are called) that they can move aroundmaterial, people,
etc. The real, substantial savings arise on the scale of the order
of trams that you can make, however. If I order five or six trams
then the likelihood is that the supplier is going to charge of
the order of £1.5 million per tram. If you order 50, the
likelihood is you will be charged a unit cost of about £1
million per tram because, obviously, the supplier has to set up
a special line in the factory, rejig it and so on. If you can
look at somebody like Ansaldo in Italy, it produces something
like 400 trams a year. They get very excited when the order is
50, 60 or 70 trams, but they are rather less enthusiastic by an
order of about five.
158. I wonder why!
(Mr Mulligan) We also think that in terms of the private
sector they have seen the major success of Metrolink Phase 1and,
in fact, they contributed over £100 million of the £160
million towards Phase 2and that the benefits in the individual
scheme would generate a concession value, but for the three schemes
the whole is greater than the sum of the partsif I can
get the quote rightand we think that will be quite substantial.
We see a major effect on the reduction in car trips on the completed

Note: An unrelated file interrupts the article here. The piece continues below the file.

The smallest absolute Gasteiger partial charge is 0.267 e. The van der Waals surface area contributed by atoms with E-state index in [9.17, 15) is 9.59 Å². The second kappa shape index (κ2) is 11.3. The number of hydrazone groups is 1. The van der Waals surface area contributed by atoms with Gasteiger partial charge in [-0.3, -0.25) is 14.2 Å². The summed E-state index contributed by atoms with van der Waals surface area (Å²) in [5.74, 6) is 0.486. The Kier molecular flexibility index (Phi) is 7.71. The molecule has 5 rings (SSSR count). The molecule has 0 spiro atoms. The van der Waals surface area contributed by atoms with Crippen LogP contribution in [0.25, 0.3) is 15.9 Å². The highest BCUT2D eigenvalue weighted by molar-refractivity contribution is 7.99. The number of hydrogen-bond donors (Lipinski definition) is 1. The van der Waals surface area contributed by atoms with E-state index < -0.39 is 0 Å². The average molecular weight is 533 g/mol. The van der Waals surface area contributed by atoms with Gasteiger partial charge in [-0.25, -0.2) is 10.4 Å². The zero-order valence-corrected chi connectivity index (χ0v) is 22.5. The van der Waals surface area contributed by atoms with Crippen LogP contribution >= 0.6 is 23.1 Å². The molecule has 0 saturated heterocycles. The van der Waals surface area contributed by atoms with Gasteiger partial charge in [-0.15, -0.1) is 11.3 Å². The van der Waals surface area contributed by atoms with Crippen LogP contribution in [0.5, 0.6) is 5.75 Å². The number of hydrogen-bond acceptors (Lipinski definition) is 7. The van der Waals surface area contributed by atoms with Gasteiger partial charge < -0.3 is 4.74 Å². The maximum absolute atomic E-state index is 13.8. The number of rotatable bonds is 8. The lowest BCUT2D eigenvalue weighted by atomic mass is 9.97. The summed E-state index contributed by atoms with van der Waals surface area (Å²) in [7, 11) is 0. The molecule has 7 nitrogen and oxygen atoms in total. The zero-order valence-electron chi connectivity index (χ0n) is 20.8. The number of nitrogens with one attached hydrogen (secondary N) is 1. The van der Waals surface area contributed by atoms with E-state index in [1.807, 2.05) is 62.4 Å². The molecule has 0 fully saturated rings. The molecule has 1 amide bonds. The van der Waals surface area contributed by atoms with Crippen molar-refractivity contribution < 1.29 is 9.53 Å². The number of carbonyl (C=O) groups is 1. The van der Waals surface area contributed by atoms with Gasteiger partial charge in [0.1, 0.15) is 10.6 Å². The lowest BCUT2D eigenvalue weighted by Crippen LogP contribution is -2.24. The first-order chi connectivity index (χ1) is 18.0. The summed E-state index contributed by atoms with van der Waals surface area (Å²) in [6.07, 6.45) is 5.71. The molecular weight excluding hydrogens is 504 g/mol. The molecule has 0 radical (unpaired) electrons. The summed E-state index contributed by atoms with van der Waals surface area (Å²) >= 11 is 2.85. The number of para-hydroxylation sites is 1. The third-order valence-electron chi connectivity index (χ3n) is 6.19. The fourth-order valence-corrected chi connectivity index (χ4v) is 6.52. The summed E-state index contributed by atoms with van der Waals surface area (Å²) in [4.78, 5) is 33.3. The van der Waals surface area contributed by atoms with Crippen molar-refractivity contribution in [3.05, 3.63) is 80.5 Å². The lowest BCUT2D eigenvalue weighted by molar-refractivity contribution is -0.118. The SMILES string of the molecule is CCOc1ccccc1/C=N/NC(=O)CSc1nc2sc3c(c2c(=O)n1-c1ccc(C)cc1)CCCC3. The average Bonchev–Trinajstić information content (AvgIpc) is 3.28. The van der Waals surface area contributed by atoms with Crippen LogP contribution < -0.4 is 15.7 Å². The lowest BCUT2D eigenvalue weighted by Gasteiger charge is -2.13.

network of about 10 million trips per annum. Car kilometres, we
think, will fall by about 50 million per year and the Gross Domestic
Product will increase. This is the subject of research by the
Centre of Economic and Business Research, which is a very respectable
body and, in fact, has been used by the Government. Their research
shows that the benefits to the Greater Manchester economy will
be of the order of £170 million per annum, and I am quite
happy, through you, Chair, to release that evidence to the Committee.
Putting aside construction jobs, 6,000 permanent jobs would be
159. Outside construction?
(Mr Mulligan) Outside construction, within the conurbation,
as a result of increased economic activity in Greater Manchester.
So there are all of those things, combined with the fact that
whilst the gross capital cost is of the order of £500 million
we think we can secure some £250 million from the private
sector from developers and from saved public expenditure elsewhere.